Staring at Your Phone Is Killing Your Eyes, But Gigi Mortimer Is Here to Help

by Charles Manning

Meet Gigi Mortimer, the founder of the blue-light-blocking screen protector EyeJust, who has made it her mission to protect us from the harmful rays emitted by our devices.

Tell us a little bit about the effects of blue light.
The eye-opening truth is that the harmful blue light damages your eyes, harms your sleep, and prematurely ages your skin. Blue light kills the photoreceptors in your retina, and it puts you at risk for retina damage. It also disrupts your sleep cycles—the reason why you shouldn’t look at your phone at night is because the blue light is tricking your brain into thinking it’s daylight. This disrupts our circadian rhythm. Our circadian rhythm is our sleep and wake cycles. Sleep is so important because during sleep is when all your cells repair, and so people aren’t getting that valuable time that they need sleeping. The last thing that has been uncovered more recently is the damage to skin. Blue light is a penetrating light. It causes premature aging of the skin, as well as pigmentation.

What is blue light?
Blue light is the light that comes off your phone. It’s a specific spectrum — 450 nanometers — at which the iPhone is designed to have the most light. We’ve had blue light in our lives from sunshine and skies, but with cell phones, the proximity that we hold the phone to our face, and the amount of time that we’re spending looking at them makes it harmful. Putting a protector over it was the first line of defense.

What inspired you to create EyeJust?
About five years ago, I was working around the clock on a project. I’d wake up in the middle of the night, I’d write e-mails to people, I wasn’t sleeping well. Around the same time, my son was also sneaking his iPad into his bed at night and watching movies. He wasn’t doing so well in school, and I was trying to figure out what was going on. Coincidentally I read an article from Harvard that completely changed my life — it talked about the downside of digital, and blue light. Having been in the fashion business for years and thinking about what’s the next biggest thing, and having designed eyewear, I realized that I probably could create something that could be a solution for what I was having a problem with. I thought initially about doing blue-light-blocking glasses but my son, who was about 12 at the time, wasn’t going to put on a pair of glasses to watch movies on his iPad. So I thought, Let’s do the first line of defense and put on the screen protector. It completely solves the problem, it’s extremely affordable, and it protects your screen.

How much time does the average person spend on his or her devices daily?
It varies between seven hours and 10 hours. But what we’re realizing is the media… news people are on Twitter all day long, fashion people are on Instagram all day long, so I think they’re far exceeding the national average. Children’s eyes are especially [susceptible to] damage, because their eyes aren’t fully developed and children tend to hold the screens closer [to their faces]. And the amount of time they’re going to spend staring at blue light in their lifetime is scary. I would definitely protect my kids’ eyes.

How can this product help media professionals or anyone who spends a lot of time on their phones?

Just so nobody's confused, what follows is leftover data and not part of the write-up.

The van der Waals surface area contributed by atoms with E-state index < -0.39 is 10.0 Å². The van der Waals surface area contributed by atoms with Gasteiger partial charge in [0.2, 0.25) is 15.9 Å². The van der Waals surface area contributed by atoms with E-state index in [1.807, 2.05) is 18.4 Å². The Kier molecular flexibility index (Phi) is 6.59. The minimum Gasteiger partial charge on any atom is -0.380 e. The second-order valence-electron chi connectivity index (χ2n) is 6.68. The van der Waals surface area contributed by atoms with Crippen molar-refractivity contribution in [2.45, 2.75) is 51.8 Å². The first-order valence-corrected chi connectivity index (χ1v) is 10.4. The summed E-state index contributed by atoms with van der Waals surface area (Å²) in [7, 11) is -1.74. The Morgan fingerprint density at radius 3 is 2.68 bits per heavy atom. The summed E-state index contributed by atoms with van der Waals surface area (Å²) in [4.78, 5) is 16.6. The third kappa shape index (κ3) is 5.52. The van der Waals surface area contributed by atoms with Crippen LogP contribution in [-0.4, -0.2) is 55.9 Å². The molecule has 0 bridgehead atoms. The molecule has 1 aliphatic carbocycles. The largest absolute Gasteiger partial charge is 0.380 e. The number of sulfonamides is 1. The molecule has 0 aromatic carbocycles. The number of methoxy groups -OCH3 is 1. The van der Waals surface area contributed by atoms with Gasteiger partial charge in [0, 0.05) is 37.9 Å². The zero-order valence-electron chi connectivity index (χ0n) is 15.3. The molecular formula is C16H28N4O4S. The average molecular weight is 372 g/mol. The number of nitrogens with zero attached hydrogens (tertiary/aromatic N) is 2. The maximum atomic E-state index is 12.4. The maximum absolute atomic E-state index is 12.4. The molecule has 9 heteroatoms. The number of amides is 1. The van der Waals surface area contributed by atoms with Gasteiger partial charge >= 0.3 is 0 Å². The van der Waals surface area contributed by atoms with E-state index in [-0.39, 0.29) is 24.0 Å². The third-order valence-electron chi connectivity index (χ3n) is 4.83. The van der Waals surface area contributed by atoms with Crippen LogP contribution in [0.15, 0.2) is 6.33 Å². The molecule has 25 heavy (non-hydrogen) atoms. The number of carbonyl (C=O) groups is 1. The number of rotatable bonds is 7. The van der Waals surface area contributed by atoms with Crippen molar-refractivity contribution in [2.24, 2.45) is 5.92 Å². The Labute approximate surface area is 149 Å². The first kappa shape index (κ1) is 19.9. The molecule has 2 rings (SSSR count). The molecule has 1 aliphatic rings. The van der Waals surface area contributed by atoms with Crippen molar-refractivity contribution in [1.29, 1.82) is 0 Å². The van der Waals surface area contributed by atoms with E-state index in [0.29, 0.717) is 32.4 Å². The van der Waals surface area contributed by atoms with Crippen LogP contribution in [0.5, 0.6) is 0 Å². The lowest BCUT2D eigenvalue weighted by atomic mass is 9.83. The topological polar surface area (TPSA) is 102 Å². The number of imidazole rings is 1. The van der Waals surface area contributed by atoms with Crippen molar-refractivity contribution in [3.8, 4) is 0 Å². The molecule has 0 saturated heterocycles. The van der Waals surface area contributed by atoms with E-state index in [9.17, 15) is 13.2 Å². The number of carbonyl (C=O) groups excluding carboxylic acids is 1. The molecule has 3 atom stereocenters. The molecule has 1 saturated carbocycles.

What we hear from our customers — these are from journalists, writers, people who experience screens all the time — is they immediately notice a difference with their eyes. I think 87 percent of people complain about digital eyestrain, which is caused by staring at blue light. We were like, Wow, so many people are having this problem. Staring at blue light leads to early onset macular degeneration, which leads to blindness. We’re working with UC Irvine on some studies that are going to be released in May. The science is real.

How does this product differ from others on the market?
I bought a lot of the other ones; there aren’t a whole lot out there. Some of them have a yellow tint to the screen, which is really hard for artists and people who work in the fashion industry, because they really need to see the light. Ours doesn’t change the color of your screen. We also blocked the maximum amount of blue light coming off (to block 100 percent of the blue light, you kind of have to put a brick over the phone). We really wanted it to have a design focus on this to make it the best one available, because the other ones out there are not great—they’re plastic, they’re yellow, they scratched. We thought we could really create a high-quality screen protector that blocks the blue light. We used an optical clarity glass bacteria blocker on the screen. One of the things we really wanted to do was make it obtainable to everyone. People are buying blue light glasses for like $60, $70. This is just $24.95.

Any new products on the horizon?
We’re coming out with computer screens soon — they’ll probably be available by March.

Any tips for cutting down on screen time?
One of the best things to do is hold the phone further away from your eyes and then turn off the notifications. I find them extremely distracting, and scientifically, the notifications create more cortisol in your body, which is the stress hormone. I try and keep stress down. I turn my phone off about two hours before bedtime. I also use apps that help me monitor my screen time. But honestly, the easiest and simplest way to start having a healthier tech solution is to put EyeJust on your phone, because it blocks 50 percent of the blue light.

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